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Doxazosin Dropped from Major Antihypertensive Study

Cheryl A. Thompson

Citing poor results, the National Heart, Lung, and Blood Institute (NHLBI) has removed doxazosin from a major trial investigating the effectiveness of various classes of antihypertensive agents to prevent adverse effects from coronary heart disease (CHD). NHLBI advises patients who use an alpha1-adrenergic receptor blocker as treatment for hypertension to consult with their physician about a possible alternative therapy.

The Antihypertensive and Lipid Lowering Treatment to Prevent Heart Attack Trial, or ALLHAT, started in 1994 with four once-daily drug regimens for lowering high blood pressure:

• Amlodipine, a calcium-channel blocker, 2.5 to 10 mg/day,

• Chlorthalidone, a diuretic, 12.5 to 25 mg/day,

• Doxazosin, an alpha1-adrenergic receptor blocker, 2 to 8 mg/day, and

• Lisinopril, an angiotensin-converting-enzyme inhibitor, 10 to 40 mg/day.

When they started the study, the 42,448 patients were 55 years of age or older, had systolic or diastolic hypertension, and had at least one more risk factor for CHD, such as diabetes mellitus. About one fourth of these hypertensive patients also started a lipid-lowering treatment.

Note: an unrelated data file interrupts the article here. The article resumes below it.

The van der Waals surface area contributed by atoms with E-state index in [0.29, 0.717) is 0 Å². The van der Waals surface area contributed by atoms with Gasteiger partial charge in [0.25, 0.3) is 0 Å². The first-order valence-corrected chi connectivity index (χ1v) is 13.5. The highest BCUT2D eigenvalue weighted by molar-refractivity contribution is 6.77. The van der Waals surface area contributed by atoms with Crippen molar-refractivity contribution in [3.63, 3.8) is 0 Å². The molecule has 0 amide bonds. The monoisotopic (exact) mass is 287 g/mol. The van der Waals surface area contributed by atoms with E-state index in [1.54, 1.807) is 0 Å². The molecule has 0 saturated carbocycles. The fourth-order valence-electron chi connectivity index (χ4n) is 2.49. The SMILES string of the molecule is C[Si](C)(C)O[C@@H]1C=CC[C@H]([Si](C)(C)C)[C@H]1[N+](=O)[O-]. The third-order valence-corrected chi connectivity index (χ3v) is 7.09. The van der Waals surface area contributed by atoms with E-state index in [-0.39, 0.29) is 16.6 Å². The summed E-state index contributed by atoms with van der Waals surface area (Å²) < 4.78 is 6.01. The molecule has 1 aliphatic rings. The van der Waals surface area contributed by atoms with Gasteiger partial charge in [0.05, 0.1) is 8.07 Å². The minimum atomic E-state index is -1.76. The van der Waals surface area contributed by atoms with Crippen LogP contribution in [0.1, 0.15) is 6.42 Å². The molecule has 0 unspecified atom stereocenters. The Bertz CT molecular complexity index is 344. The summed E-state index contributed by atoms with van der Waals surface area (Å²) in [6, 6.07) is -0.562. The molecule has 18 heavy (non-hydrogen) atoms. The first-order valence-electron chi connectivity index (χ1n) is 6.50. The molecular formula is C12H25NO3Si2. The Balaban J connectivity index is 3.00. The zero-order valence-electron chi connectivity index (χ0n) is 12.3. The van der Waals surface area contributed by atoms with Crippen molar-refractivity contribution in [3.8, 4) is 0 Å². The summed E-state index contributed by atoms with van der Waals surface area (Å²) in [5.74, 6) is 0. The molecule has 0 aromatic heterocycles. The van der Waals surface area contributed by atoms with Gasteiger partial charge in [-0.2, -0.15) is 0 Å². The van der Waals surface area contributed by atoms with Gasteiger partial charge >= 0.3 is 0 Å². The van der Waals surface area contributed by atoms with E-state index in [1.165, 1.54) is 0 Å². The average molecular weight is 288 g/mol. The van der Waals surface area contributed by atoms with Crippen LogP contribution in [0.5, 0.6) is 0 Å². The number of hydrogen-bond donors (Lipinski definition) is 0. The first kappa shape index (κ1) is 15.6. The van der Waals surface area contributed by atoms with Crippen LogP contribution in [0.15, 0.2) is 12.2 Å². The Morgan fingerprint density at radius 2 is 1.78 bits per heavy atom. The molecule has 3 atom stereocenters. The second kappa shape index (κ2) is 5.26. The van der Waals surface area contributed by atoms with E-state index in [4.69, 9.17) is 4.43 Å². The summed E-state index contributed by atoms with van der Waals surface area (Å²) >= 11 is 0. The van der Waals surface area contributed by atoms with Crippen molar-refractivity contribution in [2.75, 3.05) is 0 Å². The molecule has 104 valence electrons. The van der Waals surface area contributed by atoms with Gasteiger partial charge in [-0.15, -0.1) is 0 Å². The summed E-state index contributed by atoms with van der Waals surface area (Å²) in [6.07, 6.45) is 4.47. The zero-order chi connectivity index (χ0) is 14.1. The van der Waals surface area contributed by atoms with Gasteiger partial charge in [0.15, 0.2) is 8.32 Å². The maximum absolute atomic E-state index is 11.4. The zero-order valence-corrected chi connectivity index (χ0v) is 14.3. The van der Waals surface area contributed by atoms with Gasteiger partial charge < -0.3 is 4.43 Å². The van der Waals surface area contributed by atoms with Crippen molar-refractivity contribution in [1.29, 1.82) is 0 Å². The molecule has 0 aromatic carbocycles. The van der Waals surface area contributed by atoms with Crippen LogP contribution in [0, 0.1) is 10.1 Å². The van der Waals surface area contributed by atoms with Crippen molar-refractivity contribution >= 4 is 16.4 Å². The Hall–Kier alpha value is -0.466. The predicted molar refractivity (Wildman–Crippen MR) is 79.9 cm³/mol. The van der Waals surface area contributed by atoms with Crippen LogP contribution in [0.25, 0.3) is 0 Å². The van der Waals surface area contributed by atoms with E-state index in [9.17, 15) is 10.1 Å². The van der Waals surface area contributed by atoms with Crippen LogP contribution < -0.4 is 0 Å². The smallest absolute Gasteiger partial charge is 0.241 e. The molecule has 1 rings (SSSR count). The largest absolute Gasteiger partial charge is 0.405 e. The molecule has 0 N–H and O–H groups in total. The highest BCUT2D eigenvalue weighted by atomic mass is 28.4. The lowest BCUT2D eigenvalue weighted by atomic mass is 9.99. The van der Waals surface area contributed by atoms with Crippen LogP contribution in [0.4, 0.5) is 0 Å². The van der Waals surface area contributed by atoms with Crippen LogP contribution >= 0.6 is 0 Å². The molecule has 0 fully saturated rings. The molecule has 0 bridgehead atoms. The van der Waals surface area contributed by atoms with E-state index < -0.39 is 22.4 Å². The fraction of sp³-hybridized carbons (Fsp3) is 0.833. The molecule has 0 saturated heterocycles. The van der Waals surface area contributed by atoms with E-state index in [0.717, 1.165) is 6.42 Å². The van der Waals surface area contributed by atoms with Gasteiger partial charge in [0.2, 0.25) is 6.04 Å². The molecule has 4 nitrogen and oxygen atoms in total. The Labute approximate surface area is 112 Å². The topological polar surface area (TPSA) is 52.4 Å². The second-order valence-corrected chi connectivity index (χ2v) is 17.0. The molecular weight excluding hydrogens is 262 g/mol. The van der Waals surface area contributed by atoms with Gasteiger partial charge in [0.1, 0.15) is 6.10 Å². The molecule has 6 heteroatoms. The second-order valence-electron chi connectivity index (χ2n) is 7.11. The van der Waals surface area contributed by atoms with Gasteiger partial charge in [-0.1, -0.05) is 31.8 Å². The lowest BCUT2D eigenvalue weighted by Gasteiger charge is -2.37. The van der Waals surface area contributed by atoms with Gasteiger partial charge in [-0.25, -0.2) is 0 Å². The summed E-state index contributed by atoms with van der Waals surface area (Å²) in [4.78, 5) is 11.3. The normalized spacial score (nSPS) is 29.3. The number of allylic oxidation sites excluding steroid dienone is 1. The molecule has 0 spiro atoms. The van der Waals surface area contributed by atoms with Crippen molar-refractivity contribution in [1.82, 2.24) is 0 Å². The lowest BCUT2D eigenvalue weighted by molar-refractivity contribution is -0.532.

Investigators set out primarily to determine whether amlodipine, doxazosin, or lisinopril therapy would result in a lower incidence of deaths and nonfatal myocardial infarctions than chlorthalidone therapy. But an interim review of the data showed that, compared with the chlorthalidone group, the doxazosin group had 25 percent more cardiovascular events and twice the likelihood of being admitted to the hospital because of congestive heart failure.

ALLHAT is sponsored by NHLBI, in conjunction with the Department of Veterans Affairs and with support from pharmaceutical companies including Pfizer, manufacturer of doxazosin and amlodipine products.